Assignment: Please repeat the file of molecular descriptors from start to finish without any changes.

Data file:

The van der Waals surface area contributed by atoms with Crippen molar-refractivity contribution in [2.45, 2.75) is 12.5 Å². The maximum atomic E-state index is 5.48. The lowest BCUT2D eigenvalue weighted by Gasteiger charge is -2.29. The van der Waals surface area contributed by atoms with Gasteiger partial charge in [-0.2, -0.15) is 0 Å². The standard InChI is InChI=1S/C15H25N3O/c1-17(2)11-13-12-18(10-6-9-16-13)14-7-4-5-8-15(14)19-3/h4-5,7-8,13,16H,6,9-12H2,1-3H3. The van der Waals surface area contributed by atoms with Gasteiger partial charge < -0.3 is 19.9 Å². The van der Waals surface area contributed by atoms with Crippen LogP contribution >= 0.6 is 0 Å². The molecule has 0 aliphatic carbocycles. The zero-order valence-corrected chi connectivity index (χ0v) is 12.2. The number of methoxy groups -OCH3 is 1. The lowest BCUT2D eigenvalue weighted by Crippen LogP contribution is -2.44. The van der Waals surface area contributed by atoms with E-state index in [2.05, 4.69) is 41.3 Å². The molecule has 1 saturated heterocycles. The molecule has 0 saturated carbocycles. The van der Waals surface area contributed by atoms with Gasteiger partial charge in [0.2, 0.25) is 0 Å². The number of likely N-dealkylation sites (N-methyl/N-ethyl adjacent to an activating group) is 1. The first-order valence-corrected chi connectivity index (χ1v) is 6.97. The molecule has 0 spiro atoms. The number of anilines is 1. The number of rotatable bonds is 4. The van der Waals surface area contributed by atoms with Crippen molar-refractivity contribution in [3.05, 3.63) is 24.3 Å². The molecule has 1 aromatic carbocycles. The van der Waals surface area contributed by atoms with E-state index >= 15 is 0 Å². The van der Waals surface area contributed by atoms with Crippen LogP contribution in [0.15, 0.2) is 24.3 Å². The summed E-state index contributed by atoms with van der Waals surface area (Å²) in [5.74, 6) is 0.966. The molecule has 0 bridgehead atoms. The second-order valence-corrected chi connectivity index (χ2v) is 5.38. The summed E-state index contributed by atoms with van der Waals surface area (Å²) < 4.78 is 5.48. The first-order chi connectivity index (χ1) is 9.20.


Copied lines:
The van der Waals surface area contributed by atoms with Crippen molar-refractivity contribution in [2.45, 2.75) is 12.5 Å². The maximum atomic E-state index is 5.48. The lowest BCUT2D eigenvalue weighted by Gasteiger charge is -2.29. The van der Waals surface area contributed by atoms with Gasteiger partial charge in [-0.2, -0.15) is 0 Å². The standard InChI is InChI=1S/C15H25N3O/c1-17(2)11-13-12-18(10-6-9-16-13)14-7-4-5-8-15(14)19-3/h4-5,7-8,13,16H,6,9-12H2,1-3H3. The van der Waals surface area contributed by atoms with Gasteiger partial charge < -0.3 is 19.9 Å². The van der Waals surface area contributed by atoms with Crippen LogP contribution >= 0.6 is 0 Å². The molecule has 0 aliphatic carbocycles. The zero-order valence-corrected chi connectivity index (χ0v) is 12.2. The number of methoxy groups -OCH3 is 1. The lowest BCUT2D eigenvalue weighted by Crippen LogP contribution is -2.44. The van der Waals surface area contributed by atoms with E-state index in [2.05, 4.69) is 41.3 Å². The molecule has 1 saturated heterocycles. The molecule has 0 saturated carbocycles. The van der Waals surface area contributed by atoms with Gasteiger partial charge in [0.2, 0.25) is 0 Å². The number of likely N-dealkylation sites (N-methyl/N-ethyl adjacent to an activating group) is 1. The first-order valence-corrected chi connectivity index (χ1v) is 6.97. The molecule has 0 spiro atoms. The number of anilines is 1. The number of rotatable bonds is 4. The van der Waals surface area contributed by atoms with Crippen molar-refractivity contribution in [3.05, 3.63) is 24.3 Å². The molecule has 1 aromatic carbocycles. The van der Waals surface area contributed by atoms with E-state index >= 15 is 0 Å². The van der Waals surface area contributed by atoms with Crippen LogP contribution in [0.15, 0.2) is 24.3 Å². The summed E-state index contributed by atoms with van der Waals surface area (Å²) in [5.74, 6) is 0.966. The molecule has 0 bridgehead atoms. The second-order valence-corrected chi connectivity index (χ2v) is 5.38. The summed E-state index contributed by atoms with van der Waals surface area (Å²) < 4.78 is 5.48. The first-order chi connectivity index (χ1) is 9.20.